David Warren casts his thoughts into the air, but a hundred years ago the Wright Brothers’ lawyers would have been doing their legal damnedest to bring him back down to earth in a hurry:
Work on powered, controlled flight in the United States was far behind that in France, or England, but fell farther behind thanks to the Wright brothers. Fixated on the problem of converting invention into wealth, they pursued rival aviators around the USA with teams of lawyers. Their numerous, voluminous, cumbersome lawsuits were based on often fanciful patent claims, emerging from their own intensely secretive research.
One thinks for instance of the great aviator, Louis Paulhan (first to fly London to Manchester), who arrived with two Blériot monoplanes and two Farman biplanes to give flying demonstrations across the USA. Amazed at the workings of the American judicial system, but ignoring legal injunctions to prevent them from flying their machines, they took every prize at the Los Angeles Air Meet in January 1910, setting new records for altitude and endurance.
The Wrights were present, there as elsewhere, though never competing. They and their gaggle of lawyers followed Paulhan and the other foreigners around the country, serving them with process papers, and demanding unbelievably huge sums to call off their dogs, in vile and obvious attempts at extortion. And then they’d hit the local impresarios with additional suits to impound all the cash from ticket sales, &c. Truly: vicious and contemptible men.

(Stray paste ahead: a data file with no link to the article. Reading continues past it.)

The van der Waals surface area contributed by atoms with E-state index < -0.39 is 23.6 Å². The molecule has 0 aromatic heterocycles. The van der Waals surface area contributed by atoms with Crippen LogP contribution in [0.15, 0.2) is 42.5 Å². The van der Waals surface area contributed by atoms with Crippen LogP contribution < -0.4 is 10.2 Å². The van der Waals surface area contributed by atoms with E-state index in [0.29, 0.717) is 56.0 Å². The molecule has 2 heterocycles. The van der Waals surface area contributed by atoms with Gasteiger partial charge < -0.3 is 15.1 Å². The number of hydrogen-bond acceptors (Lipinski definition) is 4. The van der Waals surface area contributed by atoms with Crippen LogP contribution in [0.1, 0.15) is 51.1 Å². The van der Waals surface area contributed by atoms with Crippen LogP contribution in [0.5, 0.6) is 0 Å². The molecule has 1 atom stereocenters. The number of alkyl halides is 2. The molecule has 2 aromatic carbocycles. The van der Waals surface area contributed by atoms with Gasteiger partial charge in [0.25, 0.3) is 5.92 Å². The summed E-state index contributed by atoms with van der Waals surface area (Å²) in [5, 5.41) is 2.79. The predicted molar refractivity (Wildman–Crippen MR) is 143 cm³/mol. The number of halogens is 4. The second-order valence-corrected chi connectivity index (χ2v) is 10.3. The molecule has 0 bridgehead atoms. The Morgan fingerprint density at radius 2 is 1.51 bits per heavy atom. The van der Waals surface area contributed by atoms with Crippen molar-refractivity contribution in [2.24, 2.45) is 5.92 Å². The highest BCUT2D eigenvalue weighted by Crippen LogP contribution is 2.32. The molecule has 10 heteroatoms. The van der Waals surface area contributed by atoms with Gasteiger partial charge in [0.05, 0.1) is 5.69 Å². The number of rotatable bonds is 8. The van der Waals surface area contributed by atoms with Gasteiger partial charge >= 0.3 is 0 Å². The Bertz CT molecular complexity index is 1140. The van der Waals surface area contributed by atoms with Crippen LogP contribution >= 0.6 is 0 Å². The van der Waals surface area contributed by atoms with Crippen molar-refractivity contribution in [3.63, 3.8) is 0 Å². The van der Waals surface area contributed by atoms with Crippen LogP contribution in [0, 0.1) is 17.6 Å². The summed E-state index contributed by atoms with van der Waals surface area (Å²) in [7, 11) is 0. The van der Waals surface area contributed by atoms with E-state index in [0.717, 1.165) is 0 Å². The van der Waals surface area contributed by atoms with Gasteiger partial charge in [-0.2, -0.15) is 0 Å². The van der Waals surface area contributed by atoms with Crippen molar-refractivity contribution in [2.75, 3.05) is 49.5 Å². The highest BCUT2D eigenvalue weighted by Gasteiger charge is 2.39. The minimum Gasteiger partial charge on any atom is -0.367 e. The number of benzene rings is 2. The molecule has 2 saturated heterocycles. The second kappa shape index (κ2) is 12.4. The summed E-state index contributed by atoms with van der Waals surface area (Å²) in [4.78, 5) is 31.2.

To avoid fines or imprisonment in backwoods American jurisdictions, the visitors took to giving their demonstrations entirely for free, but still the lawsuits kept coming. Finally they gave up and went home.
And there’s even a maple-flavoured sidelight in the story:
Part of the reason for Canada’s early advances in aviation (first flight of the Silver Dart at Baddeck in Cape Breton, with its ingenious ailerons, &c) was the migration of American inventors, such as the brilliant motor-mechanic Glenn Curtiss, to safe territory away from the corrupt and unpredictable U.S. courts.
This, I suspect, was among the reasons that the spectacularly inventive Scotchman, Alexander Graham Bell, re-located from his grand mansion in Washington, DC. At first he went north, back to Canada (where he had settled before), only for the summers; but soon he was staying through the winters, too. Not only in flight, but in all the many other areas of his pioneering work (he invented the telephone, &c), he was afflicted with lawsuits from American cranks, with those dollar signs twirling in their eyes and the slick lawyers lining up behind them, ready to exploit a patent regime wide open to political manipulation. For apart from the beauty of the Bras d’Or landscape, Bell was back under the protection of British Common Law.